All browsers support notifications and sites make more use of the function. What started as a way for sites to inform users about news, changes or interesting topics turned into a highly abused feature for spam users with notification requests and to use notifications for ads or even malicious purposes.
Some web browsers support options to disable notifications altogether; Firefox users can completely disable notification requests in the browser settings and the same goes for browsers such as Brave, Chrome or the new Microsoft Edge.
Microsoft Edge (on Chromium) users can disable notification requests under edge: // settings / content / notifications in the browser already. Microsoft plans to introduce a new option to tame notification requests without completely disabling the feature.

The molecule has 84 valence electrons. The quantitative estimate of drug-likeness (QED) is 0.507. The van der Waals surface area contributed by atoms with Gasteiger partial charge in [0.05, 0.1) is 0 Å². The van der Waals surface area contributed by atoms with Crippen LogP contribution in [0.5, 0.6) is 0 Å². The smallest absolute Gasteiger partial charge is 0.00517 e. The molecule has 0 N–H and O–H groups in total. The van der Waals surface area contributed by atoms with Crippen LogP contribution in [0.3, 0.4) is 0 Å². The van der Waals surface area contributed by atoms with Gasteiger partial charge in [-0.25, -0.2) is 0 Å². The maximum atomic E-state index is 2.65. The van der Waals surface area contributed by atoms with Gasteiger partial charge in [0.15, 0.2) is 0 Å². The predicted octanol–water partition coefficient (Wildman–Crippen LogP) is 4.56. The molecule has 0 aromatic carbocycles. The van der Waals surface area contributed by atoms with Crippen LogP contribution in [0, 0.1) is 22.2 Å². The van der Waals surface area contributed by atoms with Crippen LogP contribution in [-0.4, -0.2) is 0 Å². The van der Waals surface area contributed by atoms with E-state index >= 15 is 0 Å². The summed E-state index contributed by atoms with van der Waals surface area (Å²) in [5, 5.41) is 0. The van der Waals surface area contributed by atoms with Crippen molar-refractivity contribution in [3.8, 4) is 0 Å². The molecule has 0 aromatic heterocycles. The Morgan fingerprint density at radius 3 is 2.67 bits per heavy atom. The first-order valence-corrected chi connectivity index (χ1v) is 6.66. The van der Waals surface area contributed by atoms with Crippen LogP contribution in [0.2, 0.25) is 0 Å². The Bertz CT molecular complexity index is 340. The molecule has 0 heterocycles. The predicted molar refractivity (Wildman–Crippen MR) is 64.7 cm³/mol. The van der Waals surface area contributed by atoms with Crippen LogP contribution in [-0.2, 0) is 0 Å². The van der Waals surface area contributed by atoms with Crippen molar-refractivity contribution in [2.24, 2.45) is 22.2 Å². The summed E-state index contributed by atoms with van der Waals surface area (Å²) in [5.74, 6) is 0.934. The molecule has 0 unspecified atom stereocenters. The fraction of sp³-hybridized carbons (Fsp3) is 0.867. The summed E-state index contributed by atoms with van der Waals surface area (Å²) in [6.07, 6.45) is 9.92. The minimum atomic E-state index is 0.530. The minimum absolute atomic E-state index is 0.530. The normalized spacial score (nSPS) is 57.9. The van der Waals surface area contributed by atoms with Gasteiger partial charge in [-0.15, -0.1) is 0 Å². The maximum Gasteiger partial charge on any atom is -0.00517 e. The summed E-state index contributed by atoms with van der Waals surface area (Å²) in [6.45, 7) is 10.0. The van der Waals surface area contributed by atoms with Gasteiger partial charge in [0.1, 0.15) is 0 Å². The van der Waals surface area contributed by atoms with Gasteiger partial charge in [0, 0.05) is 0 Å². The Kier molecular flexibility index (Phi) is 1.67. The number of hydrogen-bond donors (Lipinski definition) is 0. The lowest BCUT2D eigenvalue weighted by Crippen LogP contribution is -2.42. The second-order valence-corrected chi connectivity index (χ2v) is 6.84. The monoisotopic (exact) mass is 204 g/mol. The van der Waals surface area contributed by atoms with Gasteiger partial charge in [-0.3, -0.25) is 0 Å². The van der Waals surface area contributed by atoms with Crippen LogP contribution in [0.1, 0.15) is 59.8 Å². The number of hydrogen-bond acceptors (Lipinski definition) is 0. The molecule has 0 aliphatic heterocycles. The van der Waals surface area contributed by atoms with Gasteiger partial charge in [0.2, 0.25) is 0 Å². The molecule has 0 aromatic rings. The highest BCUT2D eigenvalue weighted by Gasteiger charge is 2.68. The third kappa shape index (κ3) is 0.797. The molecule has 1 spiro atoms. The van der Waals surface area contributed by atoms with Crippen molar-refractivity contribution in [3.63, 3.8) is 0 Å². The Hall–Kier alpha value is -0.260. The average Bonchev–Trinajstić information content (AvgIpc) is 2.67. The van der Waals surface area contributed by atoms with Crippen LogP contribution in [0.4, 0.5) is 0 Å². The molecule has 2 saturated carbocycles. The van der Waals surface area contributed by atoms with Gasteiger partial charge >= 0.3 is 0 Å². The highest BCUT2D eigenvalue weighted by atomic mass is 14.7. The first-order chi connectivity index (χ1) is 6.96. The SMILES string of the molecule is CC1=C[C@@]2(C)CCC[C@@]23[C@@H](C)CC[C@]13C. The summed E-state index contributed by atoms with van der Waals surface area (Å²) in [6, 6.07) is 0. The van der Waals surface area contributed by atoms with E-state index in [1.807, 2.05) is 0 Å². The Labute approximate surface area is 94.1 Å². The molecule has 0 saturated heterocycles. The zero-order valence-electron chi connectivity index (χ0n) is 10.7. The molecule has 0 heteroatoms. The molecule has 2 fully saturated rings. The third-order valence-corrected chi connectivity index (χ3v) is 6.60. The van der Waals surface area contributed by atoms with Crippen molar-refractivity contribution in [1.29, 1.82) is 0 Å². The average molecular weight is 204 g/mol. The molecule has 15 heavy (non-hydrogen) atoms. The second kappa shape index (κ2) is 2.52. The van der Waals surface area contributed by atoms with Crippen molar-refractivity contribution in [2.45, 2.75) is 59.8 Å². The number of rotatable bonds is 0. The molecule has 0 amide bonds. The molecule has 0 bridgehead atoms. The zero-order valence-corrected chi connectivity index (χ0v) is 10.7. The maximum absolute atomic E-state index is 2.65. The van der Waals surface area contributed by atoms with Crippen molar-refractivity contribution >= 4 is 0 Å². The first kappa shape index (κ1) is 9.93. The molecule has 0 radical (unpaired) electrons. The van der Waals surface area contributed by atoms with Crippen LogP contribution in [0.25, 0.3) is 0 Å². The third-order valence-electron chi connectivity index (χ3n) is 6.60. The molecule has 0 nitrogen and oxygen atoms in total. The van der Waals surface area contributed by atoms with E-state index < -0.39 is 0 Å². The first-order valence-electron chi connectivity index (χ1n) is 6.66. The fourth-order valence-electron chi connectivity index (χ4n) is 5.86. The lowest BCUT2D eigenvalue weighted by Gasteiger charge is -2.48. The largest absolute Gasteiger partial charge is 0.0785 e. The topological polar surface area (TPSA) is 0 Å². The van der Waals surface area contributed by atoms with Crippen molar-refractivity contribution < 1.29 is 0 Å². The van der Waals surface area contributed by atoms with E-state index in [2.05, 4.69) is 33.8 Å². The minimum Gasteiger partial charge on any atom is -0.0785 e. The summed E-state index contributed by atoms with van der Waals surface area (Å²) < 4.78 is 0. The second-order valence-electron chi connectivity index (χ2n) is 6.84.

Silent notification requests are currently available in preview versions of the Chromium-based Microsoft Edge web browser. You configure the option on the notification settings page (the same page you use to completely disable notifications). Just uncheck the option ‘Silent notification requests’ to enable or disable the function.
Notification prompts are suppressed by the web browser when you enable the feature. Edge briefly displays a message with blocked notifications in the address bar before changing to an icon that users can interact with.
A click on the icon displays options to allow notifications for that specific site and to manage notifications in the browser. Manage opens the notification settings in Edge; In addition to enabling or disabling all notifications blocking or silent notifications feature, it is also the place to add sites to whitelist or blacklist. Whitelist makes sense if you want notifications from a particular site, only blacklist if you allow all notifications but want to disable them for a particular site.
Edge users who want more control can configure the browser to dismiss all notifications and enable them for specific sites only when necessary.